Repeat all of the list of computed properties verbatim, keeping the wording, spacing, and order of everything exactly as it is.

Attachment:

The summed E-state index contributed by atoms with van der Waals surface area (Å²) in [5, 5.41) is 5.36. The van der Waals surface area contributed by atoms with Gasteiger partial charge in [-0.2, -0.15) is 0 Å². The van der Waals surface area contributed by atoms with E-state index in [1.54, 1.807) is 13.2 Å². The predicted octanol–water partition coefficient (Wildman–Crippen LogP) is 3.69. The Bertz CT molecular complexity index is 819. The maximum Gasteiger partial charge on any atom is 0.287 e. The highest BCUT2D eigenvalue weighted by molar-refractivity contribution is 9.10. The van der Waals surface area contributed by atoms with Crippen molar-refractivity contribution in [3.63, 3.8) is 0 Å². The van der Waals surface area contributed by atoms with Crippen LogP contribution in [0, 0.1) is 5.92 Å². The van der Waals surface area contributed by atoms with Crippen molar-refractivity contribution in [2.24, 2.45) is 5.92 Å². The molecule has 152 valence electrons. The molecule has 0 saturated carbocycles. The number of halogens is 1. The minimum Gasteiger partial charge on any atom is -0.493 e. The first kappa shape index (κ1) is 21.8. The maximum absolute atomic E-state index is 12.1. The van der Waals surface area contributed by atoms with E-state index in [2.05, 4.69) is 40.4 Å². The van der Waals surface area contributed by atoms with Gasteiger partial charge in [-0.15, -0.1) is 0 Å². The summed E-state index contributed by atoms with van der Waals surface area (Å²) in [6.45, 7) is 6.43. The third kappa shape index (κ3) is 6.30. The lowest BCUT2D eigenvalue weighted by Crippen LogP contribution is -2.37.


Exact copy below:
The summed E-state index contributed by atoms with van der Waals surface area (Å²) in [5, 5.41) is 5.36. The van der Waals surface area contributed by atoms with Gasteiger partial charge in [-0.2, -0.15) is 0 Å². The van der Waals surface area contributed by atoms with E-state index in [1.54, 1.807) is 13.2 Å². The predicted octanol–water partition coefficient (Wildman–Crippen LogP) is 3.69. The Bertz CT molecular complexity index is 819. The maximum Gasteiger partial charge on any atom is 0.287 e. The highest BCUT2D eigenvalue weighted by molar-refractivity contribution is 9.10. The van der Waals surface area contributed by atoms with Crippen molar-refractivity contribution in [3.63, 3.8) is 0 Å². The van der Waals surface area contributed by atoms with Crippen LogP contribution in [0, 0.1) is 5.92 Å². The van der Waals surface area contributed by atoms with Crippen molar-refractivity contribution in [2.24, 2.45) is 5.92 Å². The molecule has 152 valence electrons. The molecule has 0 saturated carbocycles. The number of halogens is 1. The minimum Gasteiger partial charge on any atom is -0.493 e. The first kappa shape index (κ1) is 21.8. The maximum absolute atomic E-state index is 12.1. The van der Waals surface area contributed by atoms with E-state index in [2.05, 4.69) is 40.4 Å². The van der Waals surface area contributed by atoms with Gasteiger partial charge in [-0.15, -0.1) is 0 Å². The summed E-state index contributed by atoms with van der Waals surface area (Å²) in [6.45, 7) is 6.43. The third kappa shape index (κ3) is 6.30. The lowest BCUT2D eigenvalue weighted by Crippen LogP contribution is -2.37.